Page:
Friday, March 14, 2008

Editorial: Dealing with swindler NGOs

Firm action against them is a necessity

News coming in from Natore about the vanishing acts resorted to by some NGOs does little to cheer us, naturally. But what surely leaves everyone perplexed is the extent to which the district administration there has failed to take action against such NGOs even after reports about their negative activities were circulated widely. It is a lax administration we are speaking of here, for the very simple reason that despite the detection of as many as 30 fraudulent NGOs in the district, no punitive measures appear to have been taken against the people behind them. Just how serious the problem is turning out to be is to be seen from the way in which a million people have been swindled out of an altogether Taka 500 crore in eight north-western districts by these fake NGOs.

Not long ago, reports of the swindle committed by a so-called non-government organisation, Freedom Unnayan Sangstha, pointed to the nefarious role that such bodies were engaged in. That should have been reason enough for the authorities to go for concrete and tough action against the individuals and groups engaged in such shady business. That did not happen. What happened was even worse. Earlier this month, the Natore district administration permitted the establishment of some new NGOs, ignoring public opinion about the need to apprehend those who had earlier hoodwinked people by simply disappearing with their money. The height of irony is that since this new decision came into force, two other organisations, also calling themselves NGOs, vanished after pocketing a total of Taka 170 crore. Our credulity is stretched to the limits when we are informed that despite two probes conducted last year, revealing anomalies in the working of some NGOs, the authorities adopted a laid-back attitude where prosecution of the corrupt elements associated with these bodies is concerned.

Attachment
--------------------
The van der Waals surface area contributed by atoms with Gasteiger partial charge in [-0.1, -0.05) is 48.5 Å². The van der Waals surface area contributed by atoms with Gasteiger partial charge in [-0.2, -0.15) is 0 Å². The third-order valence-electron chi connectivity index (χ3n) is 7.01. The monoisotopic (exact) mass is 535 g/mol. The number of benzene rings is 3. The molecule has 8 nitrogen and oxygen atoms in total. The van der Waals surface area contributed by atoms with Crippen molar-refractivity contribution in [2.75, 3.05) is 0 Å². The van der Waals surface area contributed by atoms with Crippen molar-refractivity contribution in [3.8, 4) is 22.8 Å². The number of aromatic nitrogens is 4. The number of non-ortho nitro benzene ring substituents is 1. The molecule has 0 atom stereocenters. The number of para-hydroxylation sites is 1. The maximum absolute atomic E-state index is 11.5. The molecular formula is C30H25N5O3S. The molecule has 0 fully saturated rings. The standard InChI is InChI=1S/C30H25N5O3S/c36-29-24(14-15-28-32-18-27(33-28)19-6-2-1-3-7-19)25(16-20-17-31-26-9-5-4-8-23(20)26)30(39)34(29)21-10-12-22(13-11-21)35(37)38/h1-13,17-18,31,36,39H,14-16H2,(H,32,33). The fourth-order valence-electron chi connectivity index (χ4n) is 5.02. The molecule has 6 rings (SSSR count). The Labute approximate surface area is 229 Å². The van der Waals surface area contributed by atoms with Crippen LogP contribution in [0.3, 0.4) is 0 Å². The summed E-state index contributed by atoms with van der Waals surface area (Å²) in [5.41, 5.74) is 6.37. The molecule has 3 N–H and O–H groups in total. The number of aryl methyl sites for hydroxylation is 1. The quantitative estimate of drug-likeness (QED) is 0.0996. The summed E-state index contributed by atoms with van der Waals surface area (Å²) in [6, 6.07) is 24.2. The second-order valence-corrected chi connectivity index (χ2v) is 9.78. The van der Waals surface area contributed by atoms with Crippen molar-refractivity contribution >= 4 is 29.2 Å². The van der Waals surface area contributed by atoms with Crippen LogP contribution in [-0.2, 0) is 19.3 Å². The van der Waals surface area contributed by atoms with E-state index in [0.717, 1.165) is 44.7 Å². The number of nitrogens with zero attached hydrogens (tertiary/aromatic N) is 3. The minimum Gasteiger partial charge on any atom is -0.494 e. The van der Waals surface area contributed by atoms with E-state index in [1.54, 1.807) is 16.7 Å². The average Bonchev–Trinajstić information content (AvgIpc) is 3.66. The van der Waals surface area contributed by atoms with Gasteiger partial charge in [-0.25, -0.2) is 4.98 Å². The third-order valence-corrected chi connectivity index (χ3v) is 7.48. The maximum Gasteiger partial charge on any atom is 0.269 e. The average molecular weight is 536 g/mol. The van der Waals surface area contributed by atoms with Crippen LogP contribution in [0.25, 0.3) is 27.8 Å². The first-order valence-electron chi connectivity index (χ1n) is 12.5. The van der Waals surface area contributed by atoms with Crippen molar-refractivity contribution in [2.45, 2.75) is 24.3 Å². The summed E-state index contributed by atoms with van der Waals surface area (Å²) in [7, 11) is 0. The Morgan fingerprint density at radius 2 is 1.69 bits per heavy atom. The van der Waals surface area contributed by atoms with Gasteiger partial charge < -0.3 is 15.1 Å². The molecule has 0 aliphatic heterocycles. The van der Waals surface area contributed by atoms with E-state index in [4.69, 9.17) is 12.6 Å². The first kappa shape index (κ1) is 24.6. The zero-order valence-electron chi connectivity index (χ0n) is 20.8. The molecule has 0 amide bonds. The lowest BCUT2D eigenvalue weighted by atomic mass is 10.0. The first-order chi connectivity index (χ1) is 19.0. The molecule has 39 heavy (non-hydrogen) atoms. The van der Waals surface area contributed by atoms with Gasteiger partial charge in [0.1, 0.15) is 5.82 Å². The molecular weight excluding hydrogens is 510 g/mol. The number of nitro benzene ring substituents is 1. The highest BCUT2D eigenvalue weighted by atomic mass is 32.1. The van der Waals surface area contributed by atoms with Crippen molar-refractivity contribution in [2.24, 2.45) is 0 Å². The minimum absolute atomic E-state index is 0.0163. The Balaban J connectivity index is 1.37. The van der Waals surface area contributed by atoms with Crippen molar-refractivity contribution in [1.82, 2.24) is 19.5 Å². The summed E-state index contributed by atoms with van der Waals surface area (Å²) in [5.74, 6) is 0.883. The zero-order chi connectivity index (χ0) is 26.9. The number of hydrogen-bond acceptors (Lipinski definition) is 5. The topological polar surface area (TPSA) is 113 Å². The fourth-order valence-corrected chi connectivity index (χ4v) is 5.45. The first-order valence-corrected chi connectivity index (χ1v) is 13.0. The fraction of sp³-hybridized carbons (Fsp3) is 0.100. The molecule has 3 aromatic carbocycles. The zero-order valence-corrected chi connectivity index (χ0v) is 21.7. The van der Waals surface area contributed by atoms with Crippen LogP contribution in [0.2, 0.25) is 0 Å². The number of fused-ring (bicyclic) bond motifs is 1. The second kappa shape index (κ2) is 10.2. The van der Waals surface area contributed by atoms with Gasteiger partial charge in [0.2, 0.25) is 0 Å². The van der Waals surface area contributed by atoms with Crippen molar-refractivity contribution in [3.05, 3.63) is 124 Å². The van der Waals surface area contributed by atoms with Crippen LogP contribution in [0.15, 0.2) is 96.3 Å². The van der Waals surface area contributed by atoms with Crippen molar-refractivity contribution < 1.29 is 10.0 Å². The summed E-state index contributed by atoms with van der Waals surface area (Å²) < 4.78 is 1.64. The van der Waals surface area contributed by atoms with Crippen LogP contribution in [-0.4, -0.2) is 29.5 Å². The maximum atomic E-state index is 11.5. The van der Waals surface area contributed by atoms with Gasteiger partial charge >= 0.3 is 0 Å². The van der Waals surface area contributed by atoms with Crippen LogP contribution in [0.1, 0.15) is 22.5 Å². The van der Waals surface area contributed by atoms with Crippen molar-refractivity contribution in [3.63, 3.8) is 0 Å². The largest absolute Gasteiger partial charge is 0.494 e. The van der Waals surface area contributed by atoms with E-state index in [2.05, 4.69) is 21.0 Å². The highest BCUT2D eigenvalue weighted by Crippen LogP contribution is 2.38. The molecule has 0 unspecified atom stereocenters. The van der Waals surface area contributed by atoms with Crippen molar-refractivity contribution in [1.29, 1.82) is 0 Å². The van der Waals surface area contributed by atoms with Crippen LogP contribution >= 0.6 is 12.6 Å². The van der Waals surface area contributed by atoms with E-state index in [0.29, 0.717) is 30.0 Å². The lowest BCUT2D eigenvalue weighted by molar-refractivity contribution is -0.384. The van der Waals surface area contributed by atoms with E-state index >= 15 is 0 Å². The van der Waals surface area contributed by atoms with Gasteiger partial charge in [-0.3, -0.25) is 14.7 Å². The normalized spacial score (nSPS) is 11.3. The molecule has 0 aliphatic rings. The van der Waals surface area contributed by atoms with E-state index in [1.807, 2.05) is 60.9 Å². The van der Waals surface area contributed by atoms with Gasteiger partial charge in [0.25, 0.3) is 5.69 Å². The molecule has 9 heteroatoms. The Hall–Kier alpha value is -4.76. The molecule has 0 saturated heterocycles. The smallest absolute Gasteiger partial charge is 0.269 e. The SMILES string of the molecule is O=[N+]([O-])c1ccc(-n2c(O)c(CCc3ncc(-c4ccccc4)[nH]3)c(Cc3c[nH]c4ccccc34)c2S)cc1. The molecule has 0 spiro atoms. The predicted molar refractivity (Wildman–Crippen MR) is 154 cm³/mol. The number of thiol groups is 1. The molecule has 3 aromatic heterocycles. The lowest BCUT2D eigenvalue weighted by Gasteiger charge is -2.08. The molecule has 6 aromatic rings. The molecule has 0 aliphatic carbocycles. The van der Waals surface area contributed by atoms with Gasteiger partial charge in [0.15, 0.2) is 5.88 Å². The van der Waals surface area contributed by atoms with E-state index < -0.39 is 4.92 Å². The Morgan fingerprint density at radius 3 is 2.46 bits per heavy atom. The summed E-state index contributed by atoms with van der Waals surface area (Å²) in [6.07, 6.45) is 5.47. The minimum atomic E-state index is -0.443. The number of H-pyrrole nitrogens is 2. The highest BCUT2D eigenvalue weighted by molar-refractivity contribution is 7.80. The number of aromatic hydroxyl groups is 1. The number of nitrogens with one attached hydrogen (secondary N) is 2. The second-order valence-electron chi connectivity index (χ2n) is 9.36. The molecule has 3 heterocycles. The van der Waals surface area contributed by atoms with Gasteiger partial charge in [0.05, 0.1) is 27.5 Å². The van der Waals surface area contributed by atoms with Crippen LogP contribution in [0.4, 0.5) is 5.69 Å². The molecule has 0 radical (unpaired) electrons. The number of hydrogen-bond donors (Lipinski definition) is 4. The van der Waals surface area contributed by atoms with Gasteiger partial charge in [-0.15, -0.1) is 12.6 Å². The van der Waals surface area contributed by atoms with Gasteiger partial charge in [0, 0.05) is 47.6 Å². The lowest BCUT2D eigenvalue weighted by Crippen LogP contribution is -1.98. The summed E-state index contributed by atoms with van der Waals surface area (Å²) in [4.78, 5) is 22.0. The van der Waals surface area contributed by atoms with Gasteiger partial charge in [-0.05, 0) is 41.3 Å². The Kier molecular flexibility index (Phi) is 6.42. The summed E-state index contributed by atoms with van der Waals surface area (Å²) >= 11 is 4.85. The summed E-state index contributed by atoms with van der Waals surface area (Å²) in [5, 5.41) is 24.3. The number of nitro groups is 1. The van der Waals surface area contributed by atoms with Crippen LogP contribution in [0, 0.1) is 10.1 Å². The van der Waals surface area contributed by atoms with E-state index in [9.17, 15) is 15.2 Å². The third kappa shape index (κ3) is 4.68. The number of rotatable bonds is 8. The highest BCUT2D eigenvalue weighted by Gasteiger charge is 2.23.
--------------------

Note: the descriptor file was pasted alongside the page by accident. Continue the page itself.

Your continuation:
A few delinquent NGOs cause scratches on the overall image of NGOs. The need now is therefore straight and simple. The Natore administration must not only explain its failure to do its job but also ensure that from here on all past lapses will be set aright. At the same time, it should be the responsibility of NGO coordinating bodies (and one may here mention such organisations as the Association of Development Agencies of Bangladesh) to have their own supervisory or investigative mechanism in place. They could prevent fake NGOs from damaging the reputation of the genuine ones.

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